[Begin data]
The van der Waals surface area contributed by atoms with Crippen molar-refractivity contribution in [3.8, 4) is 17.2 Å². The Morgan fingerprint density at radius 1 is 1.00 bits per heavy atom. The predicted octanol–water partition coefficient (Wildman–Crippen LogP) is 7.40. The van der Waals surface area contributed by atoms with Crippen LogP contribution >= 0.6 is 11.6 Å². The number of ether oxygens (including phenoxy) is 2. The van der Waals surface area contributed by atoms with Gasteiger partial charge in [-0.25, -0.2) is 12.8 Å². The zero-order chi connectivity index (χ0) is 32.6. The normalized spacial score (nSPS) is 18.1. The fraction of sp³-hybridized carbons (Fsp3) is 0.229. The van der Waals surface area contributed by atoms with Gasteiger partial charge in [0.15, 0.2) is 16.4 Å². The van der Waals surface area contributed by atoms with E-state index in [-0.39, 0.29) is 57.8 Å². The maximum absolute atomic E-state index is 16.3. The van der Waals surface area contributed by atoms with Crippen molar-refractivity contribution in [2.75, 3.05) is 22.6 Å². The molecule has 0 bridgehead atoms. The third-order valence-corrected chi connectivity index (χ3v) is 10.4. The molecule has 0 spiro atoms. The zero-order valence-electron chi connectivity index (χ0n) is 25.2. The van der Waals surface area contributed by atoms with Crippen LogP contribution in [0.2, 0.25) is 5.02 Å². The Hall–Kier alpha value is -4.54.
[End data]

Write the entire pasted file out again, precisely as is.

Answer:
The van der Waals surface area contributed by atoms with Crippen molar-refractivity contribution in [3.8, 4) is 17.2 Å². The Morgan fingerprint density at radius 1 is 1.00 bits per heavy atom. The predicted octanol–water partition coefficient (Wildman–Crippen LogP) is 7.40. The van der Waals surface area contributed by atoms with Crippen LogP contribution >= 0.6 is 11.6 Å². The number of ether oxygens (including phenoxy) is 2. The van der Waals surface area contributed by atoms with Gasteiger partial charge in [-0.25, -0.2) is 12.8 Å². The zero-order chi connectivity index (χ0) is 32.6. The normalized spacial score (nSPS) is 18.1. The fraction of sp³-hybridized carbons (Fsp3) is 0.229. The van der Waals surface area contributed by atoms with Gasteiger partial charge in [0.15, 0.2) is 16.4 Å². The van der Waals surface area contributed by atoms with E-state index in [-0.39, 0.29) is 57.8 Å². The maximum absolute atomic E-state index is 16.3. The van der Waals surface area contributed by atoms with Crippen molar-refractivity contribution in [2.75, 3.05) is 22.6 Å². The molecule has 0 bridgehead atoms. The third-order valence-corrected chi connectivity index (χ3v) is 10.4. The molecule has 0 spiro atoms. The zero-order valence-electron chi connectivity index (χ0n) is 25.2. The van der Waals surface area contributed by atoms with Crippen LogP contribution in [0.2, 0.25) is 5.02 Å². The Hall–Kier alpha value is -4.54.